VIDEO COLUMN: Weeds cause field frustration
Like many of you, I hate weeds.
And like many of you, I deal with them both personally and professionally.
On a professional level, I cover them regularly. A recent example: I wrote about a study that found weeds, if uncontrolled, would do $43 billion in damage annually to corn and soybean fields in the U.S. and Canada.
Weeds have always been part of my personal life, too. One example of many: Years ago, as a farm kid in central North Dakota, I walked up and down wooded coulees, manually applying granular herbicide in spots where leafy spurge was established in our pastures. The prolific weed, which cattle won’t eat, chokes out grass.
Now, despite my best efforts, weeds keep popping among the apple trees I’ve planted on the family farm. No matter how often I hoe, pull ’em by hand and apply glyphosate (the active ingredient in Roundup) new weeds continue to pop up. Viable weed seeds can survive in a dormant state in soil for years, even decades, so my battle will never end.
Recently, when I was hoeing a new batch of weeds, I thought, “I usually pontificate in my column about controversial stuff like corporate farming and farmland rental rates. As a change of pace, I’ll do my next one on weeds. Everybody hates ’em.”
True, weeds aren’t altogether bad. They come back very quickly in disturbed soil, reducing erosion. A world without weeds would lose even more precious topsoil. And experienced gardeners say some weeds bring benefits, such as controlling harmful insects and attracting good ones.
But weeds also rob farmers of yields and profits. They steal food from a world in which far too many people are hungry. There’s nothing controversial in saying weeds, on balance, are bad; we all agree on that.Disagreements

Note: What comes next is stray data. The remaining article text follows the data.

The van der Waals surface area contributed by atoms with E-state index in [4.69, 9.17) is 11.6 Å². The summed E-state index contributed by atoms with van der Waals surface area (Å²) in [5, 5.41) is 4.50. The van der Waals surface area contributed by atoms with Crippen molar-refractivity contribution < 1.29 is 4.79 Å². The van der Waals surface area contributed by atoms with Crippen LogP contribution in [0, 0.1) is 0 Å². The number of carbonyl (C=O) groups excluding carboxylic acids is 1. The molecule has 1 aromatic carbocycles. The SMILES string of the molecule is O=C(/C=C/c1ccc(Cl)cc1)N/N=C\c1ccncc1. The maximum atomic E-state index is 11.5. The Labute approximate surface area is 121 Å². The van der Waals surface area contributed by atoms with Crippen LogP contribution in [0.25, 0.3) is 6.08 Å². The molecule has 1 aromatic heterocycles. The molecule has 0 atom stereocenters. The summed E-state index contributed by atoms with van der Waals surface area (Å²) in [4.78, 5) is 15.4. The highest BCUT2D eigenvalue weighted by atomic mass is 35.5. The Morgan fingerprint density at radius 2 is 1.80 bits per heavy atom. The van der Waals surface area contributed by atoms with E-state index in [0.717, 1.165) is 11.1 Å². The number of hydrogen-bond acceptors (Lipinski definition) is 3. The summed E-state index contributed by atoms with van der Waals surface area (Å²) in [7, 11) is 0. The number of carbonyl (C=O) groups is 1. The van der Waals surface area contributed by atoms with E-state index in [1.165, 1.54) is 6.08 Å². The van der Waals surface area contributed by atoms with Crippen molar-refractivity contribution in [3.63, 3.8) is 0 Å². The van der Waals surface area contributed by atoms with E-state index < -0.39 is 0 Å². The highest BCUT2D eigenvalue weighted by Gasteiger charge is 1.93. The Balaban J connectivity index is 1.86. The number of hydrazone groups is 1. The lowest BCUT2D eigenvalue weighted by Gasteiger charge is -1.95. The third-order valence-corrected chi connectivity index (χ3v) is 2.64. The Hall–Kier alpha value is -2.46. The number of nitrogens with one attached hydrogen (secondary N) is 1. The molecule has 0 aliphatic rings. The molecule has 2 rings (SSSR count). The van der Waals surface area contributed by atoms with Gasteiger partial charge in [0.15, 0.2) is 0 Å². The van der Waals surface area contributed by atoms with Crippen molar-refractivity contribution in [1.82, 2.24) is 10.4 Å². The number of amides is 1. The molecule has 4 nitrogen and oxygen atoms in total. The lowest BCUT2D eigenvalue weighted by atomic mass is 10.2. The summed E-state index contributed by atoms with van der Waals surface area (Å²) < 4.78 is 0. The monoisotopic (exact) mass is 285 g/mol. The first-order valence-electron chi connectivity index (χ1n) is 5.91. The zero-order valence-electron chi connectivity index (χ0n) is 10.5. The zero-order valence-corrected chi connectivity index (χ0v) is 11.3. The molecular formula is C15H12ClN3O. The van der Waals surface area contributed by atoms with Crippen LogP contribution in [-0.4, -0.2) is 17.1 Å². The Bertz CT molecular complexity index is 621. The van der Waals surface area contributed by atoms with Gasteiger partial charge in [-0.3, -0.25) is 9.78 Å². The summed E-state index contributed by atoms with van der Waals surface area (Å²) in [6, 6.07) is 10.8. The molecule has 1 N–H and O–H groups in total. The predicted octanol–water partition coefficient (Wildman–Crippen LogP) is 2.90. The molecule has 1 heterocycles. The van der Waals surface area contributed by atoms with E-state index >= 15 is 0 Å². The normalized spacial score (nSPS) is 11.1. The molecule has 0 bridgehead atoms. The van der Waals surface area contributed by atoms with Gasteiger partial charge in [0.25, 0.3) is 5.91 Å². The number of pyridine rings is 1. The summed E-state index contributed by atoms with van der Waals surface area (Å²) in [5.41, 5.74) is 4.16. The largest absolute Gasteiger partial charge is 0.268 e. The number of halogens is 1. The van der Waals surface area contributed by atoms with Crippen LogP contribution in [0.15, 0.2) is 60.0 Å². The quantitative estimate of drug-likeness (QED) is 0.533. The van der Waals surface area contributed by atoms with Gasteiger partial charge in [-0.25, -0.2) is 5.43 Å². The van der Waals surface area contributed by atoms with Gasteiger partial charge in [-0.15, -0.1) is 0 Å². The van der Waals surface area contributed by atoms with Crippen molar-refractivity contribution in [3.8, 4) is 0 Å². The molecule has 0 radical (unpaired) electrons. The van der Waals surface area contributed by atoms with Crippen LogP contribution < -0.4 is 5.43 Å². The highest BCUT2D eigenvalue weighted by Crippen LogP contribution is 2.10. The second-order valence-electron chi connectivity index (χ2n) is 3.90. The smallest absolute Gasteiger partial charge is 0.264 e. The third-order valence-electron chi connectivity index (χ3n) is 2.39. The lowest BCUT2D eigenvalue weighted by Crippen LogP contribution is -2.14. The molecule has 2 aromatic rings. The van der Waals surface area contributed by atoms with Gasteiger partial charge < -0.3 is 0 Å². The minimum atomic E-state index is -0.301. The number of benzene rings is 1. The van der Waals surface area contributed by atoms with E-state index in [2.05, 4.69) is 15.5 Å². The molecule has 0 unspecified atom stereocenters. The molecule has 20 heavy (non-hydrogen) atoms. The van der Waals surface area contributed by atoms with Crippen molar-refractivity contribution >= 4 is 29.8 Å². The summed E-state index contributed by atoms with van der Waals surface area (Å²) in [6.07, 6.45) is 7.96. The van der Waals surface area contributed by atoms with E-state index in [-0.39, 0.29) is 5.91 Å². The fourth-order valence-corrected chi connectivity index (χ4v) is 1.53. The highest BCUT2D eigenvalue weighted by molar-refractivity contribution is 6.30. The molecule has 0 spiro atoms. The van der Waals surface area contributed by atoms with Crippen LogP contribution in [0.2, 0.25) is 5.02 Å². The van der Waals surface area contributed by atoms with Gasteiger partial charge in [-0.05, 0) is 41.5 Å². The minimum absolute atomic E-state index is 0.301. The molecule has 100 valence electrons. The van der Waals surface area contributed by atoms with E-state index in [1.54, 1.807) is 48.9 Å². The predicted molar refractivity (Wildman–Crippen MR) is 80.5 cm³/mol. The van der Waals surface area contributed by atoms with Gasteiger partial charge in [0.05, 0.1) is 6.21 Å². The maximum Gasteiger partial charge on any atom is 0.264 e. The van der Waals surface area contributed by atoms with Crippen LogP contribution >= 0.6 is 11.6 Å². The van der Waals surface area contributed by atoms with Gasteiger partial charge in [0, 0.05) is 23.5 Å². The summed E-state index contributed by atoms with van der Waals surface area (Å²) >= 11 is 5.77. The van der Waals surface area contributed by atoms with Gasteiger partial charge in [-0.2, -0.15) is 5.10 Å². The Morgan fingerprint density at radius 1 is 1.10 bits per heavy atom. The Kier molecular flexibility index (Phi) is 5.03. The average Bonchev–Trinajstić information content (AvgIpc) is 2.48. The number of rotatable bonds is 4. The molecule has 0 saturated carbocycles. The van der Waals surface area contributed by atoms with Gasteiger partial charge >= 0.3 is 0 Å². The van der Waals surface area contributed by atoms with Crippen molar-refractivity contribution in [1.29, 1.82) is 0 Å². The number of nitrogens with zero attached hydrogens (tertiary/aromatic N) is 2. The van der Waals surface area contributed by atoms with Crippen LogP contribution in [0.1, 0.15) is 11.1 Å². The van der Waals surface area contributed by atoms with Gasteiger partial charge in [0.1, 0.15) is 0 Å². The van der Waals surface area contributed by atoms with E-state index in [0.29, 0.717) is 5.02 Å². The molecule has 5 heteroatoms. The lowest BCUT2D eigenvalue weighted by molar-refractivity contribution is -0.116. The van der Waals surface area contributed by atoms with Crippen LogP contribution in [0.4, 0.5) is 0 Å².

When I think about it, however, I realize that weeds generate a lot of disagreement, too. A few examples:
What’s the proper role of herbicides in controlling them? The use of Roundup is particularly controversial. I personally think it’s fine. But I realize some smart, thoughtful people believe otherwise.
How to balance good stewardship against short-term profits? The great majority of farmers work diligently to control weeds; a few do not. I’m thinking primarily of a handful of producers who rent land for one year at a very high rate, then recoup the higher cost by skimping on the expense of weed control. No room for honest debate on this one: Shortchanging weed control and good stewardship to make a few bucks is wrong and unconscionable.
What constitutes a weed? To some farmers, healthy trees in an unwanted shelterbelt are giant weeds to remove. To other farmers, and to nonfarmers, they’re a resource to protect. My take? Depends on how much useful life the trees have left. If they’re close to the end, I’m not bothered. If they’re still young, I am.
Well, weeds remain important to me, both personally and professionally.
I’ll keep after those weeds among my apple trees. And I’ll continue to cover them for Agweek.
I’ll keep on hating ’em, too. And I’ll remember that even weeds are controversial.